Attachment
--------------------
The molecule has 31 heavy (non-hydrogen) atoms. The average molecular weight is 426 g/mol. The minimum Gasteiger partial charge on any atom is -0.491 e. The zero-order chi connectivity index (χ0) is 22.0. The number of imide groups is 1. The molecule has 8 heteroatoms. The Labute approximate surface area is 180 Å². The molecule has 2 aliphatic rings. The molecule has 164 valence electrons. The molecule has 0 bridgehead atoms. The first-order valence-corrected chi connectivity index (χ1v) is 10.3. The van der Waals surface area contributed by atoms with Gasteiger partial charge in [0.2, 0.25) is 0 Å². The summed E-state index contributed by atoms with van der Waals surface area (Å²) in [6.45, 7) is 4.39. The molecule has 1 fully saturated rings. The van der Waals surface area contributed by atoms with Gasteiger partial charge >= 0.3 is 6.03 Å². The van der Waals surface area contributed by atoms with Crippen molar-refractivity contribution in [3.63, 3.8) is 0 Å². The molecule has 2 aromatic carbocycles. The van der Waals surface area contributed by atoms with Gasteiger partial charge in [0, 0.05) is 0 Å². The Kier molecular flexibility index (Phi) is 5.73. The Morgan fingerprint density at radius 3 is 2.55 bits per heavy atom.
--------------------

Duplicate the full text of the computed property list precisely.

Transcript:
The molecule has 31 heavy (non-hydrogen) atoms. The average molecular weight is 426 g/mol. The minimum Gasteiger partial charge on any atom is -0.491 e. The zero-order chi connectivity index (χ0) is 22.0. The number of imide groups is 1. The molecule has 8 heteroatoms. The Labute approximate surface area is 180 Å². The molecule has 2 aliphatic rings. The molecule has 164 valence electrons. The molecule has 0 bridgehead atoms. The first-order valence-corrected chi connectivity index (χ1v) is 10.3. The van der Waals surface area contributed by atoms with Gasteiger partial charge in [0.2, 0.25) is 0 Å². The summed E-state index contributed by atoms with van der Waals surface area (Å²) in [6.45, 7) is 4.39. The molecule has 1 fully saturated rings. The van der Waals surface area contributed by atoms with Gasteiger partial charge >= 0.3 is 6.03 Å². The van der Waals surface area contributed by atoms with Crippen molar-refractivity contribution in [3.63, 3.8) is 0 Å². The molecule has 2 aromatic carbocycles. The van der Waals surface area contributed by atoms with Gasteiger partial charge in [0, 0.05) is 0 Å². The Kier molecular flexibility index (Phi) is 5.73. The Morgan fingerprint density at radius 3 is 2.55 bits per heavy atom.